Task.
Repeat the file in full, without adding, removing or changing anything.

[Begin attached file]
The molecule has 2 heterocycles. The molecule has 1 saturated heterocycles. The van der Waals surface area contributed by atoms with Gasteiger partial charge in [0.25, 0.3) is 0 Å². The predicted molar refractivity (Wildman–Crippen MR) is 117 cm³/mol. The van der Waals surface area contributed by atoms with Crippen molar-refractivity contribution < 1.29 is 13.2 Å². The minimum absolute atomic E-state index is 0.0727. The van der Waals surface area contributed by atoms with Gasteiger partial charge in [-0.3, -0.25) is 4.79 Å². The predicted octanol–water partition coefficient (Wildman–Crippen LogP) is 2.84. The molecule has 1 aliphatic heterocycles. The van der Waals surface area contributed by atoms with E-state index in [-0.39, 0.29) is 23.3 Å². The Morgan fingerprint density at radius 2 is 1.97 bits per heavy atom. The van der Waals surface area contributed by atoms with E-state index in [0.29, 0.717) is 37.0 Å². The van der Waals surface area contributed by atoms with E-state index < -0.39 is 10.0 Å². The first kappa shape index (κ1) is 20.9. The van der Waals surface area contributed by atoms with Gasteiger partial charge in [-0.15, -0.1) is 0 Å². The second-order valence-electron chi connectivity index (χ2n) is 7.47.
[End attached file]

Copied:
The molecule has 2 heterocycles. The molecule has 1 saturated heterocycles. The van der Waals surface area contributed by atoms with Gasteiger partial charge in [0.25, 0.3) is 0 Å². The predicted molar refractivity (Wildman–Crippen MR) is 117 cm³/mol. The van der Waals surface area contributed by atoms with Crippen molar-refractivity contribution < 1.29 is 13.2 Å². The minimum absolute atomic E-state index is 0.0727. The van der Waals surface area contributed by atoms with Gasteiger partial charge in [-0.3, -0.25) is 4.79 Å². The predicted octanol–water partition coefficient (Wildman–Crippen LogP) is 2.84. The molecule has 1 aliphatic heterocycles. The van der Waals surface area contributed by atoms with E-state index in [-0.39, 0.29) is 23.3 Å². The Morgan fingerprint density at radius 2 is 1.97 bits per heavy atom. The van der Waals surface area contributed by atoms with E-state index in [0.29, 0.717) is 37.0 Å². The van der Waals surface area contributed by atoms with E-state index < -0.39 is 10.0 Å². The first kappa shape index (κ1) is 20.9. The van der Waals surface area contributed by atoms with Gasteiger partial charge in [-0.15, -0.1) is 0 Å². The second-order valence-electron chi connectivity index (χ2n) is 7.47.